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This is a Phase II, randomized, double-blind, placebo-controlled study that will examine the efficacy of extended-release baclofen (Baclofen ER) for the treatment of cocaine dependence. The primary study outcome will be urines positive for benzoylecgonine (BE), a metabolite of cocaine, submitted during outpatient treatment (12-week) and follow-up (12-week). To examine brain mechanisms of relapse/recovery, participants will complete fMRI sessions before, during, and after treatment. Brain responses to specific probes of reward and inhibition will be used as biomarkers predicting drug use during and after the treatment.
The primary objective of this study is to collect pilot data on the efficacy of D-serine, relative to placebo, as a cocaine dependence treatment. Secondary objectives include evaluating D-serine, relative to placebo, on: 1. safety in treating cocaine-dependent adults and 2. tolerability.
Background: - Brain imaging studies, genetic research, and investigations of stress have provided more information about the role of dopamine in processing reward and punishment, and in vulnerability to substance dependence. Researchers are interested in learning more about how the brain responds to rewards, including drugs of abuse, and how these responses may involve genetic factors or previous stressful events. - Researchers intend to use the drug amphetamine to increase levels of dopamine in the brain and study the effects through two kinds of scanning: functional magnetic resonance imaging (fMRI) and positron emission tomography (PET). Objectives: - To examine the relationship among dopamine function, brain activity, reward processing, genetic profile and exposure to stress in normal healthy adults. - To examine the variation in these factors between normal healthy adults and individuals with current cocaine-dependence. Eligibility: - Individuals 18 to 45 years of age who are either current cocaine users or healthy volunteers with no history of substance abuse or dependence. Design: - The study will consist of an initial evaluation session and six study visits, four of which will involve fMRI scans (3 hours each) and two of which will involve PET scans (8 to 9 hours each). - Cocaine-using participants will enter the inpatient clinical research ward at the National Institute on Drug Abuse Addiction Research Center the night before each scanning session and will be discharged the following day. Healthy volunteer subjects will not be required to stay overnight and will arrive as outpatients for the PET session. Participants will not be released until researchers have determined that participants are not experiencing significant effects of the drug. - Initial session (1): Participants will complete questionnaires about past reactions to stressful situations, and will be trained to do thinking tasks that will be performed in fMRI visits. The tasks will be practiced in a mockup of an MRI machine. - MRI sessions (2-5): Participants will receive either oral amphetamine or a placebo, and will perform thinking, short-term memory, and reward tasks during MRI scanning as directed by researchers. - PET sessions (6-8): Participants will receive either oral amphetamine or a placebo, and will provide blood samples during the PET scanning sessions. Participants will have short breaks during the PET scanning sessions.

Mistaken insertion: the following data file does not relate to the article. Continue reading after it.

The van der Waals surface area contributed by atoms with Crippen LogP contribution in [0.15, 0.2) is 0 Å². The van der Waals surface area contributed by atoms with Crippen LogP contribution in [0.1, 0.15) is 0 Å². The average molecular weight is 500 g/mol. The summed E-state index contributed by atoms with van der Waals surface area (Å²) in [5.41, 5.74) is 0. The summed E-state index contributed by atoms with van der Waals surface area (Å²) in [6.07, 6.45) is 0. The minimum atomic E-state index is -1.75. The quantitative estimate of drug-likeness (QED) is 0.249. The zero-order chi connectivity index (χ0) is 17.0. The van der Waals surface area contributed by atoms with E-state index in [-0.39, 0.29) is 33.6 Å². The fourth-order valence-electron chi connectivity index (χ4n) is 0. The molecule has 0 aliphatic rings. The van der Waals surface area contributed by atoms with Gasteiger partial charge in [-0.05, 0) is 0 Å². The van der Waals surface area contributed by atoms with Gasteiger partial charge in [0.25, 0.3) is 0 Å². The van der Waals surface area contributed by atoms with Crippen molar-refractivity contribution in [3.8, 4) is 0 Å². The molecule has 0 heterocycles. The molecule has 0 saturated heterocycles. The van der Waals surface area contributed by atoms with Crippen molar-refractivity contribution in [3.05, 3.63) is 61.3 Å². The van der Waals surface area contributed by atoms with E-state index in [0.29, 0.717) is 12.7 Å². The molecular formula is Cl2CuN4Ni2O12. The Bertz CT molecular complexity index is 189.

The purpose of this study is to assess the efficacy of pemoline in treating cocaine and/or methamphetamine dependent adults with comorbid Adult Attention Deficit Hyperactivity Disorder (ADHD).
The purpose of this study is to define temporal profile of brain activation (rCBF) using Xenon-SPECT and O 15-PET.
The purpose of this study is to follow patients in Phase I of an inpatient study in an eight week open label assessment of piracetam in an outpatient treatment program.